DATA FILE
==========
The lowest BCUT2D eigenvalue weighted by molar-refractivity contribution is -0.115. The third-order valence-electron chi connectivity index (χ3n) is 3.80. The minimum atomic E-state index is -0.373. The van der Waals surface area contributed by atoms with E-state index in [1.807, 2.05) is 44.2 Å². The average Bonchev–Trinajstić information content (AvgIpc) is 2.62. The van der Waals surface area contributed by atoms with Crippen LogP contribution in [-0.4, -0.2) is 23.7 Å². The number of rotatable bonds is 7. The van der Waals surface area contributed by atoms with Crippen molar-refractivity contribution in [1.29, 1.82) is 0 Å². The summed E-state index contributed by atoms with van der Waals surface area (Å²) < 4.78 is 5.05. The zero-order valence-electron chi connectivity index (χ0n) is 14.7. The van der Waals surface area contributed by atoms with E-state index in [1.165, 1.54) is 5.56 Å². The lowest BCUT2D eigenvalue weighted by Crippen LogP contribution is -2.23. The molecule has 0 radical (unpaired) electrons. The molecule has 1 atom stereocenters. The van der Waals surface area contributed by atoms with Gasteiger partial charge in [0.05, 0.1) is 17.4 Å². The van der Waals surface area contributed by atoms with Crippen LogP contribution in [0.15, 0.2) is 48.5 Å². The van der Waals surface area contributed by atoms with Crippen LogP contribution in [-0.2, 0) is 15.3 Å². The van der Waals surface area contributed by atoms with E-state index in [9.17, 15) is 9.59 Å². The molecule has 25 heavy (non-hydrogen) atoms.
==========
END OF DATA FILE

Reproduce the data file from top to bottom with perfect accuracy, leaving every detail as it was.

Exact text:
The lowest BCUT2D eigenvalue weighted by molar-refractivity contribution is -0.115. The third-order valence-electron chi connectivity index (χ3n) is 3.80. The minimum atomic E-state index is -0.373. The van der Waals surface area contributed by atoms with E-state index in [1.807, 2.05) is 44.2 Å². The average Bonchev–Trinajstić information content (AvgIpc) is 2.62. The van der Waals surface area contributed by atoms with Crippen LogP contribution in [-0.4, -0.2) is 23.7 Å². The number of rotatable bonds is 7. The van der Waals surface area contributed by atoms with Crippen molar-refractivity contribution in [1.29, 1.82) is 0 Å². The summed E-state index contributed by atoms with van der Waals surface area (Å²) < 4.78 is 5.05. The zero-order valence-electron chi connectivity index (χ0n) is 14.7. The van der Waals surface area contributed by atoms with E-state index in [1.165, 1.54) is 5.56 Å². The lowest BCUT2D eigenvalue weighted by Crippen LogP contribution is -2.23. The molecule has 0 radical (unpaired) electrons. The molecule has 1 atom stereocenters. The van der Waals surface area contributed by atoms with Gasteiger partial charge in [0.05, 0.1) is 17.4 Å². The van der Waals surface area contributed by atoms with Crippen LogP contribution in [0.15, 0.2) is 48.5 Å². The van der Waals surface area contributed by atoms with Crippen LogP contribution in [-0.2, 0) is 15.3 Å². The van der Waals surface area contributed by atoms with E-state index in [9.17, 15) is 9.59 Å². The molecule has 25 heavy (non-hydrogen) atoms.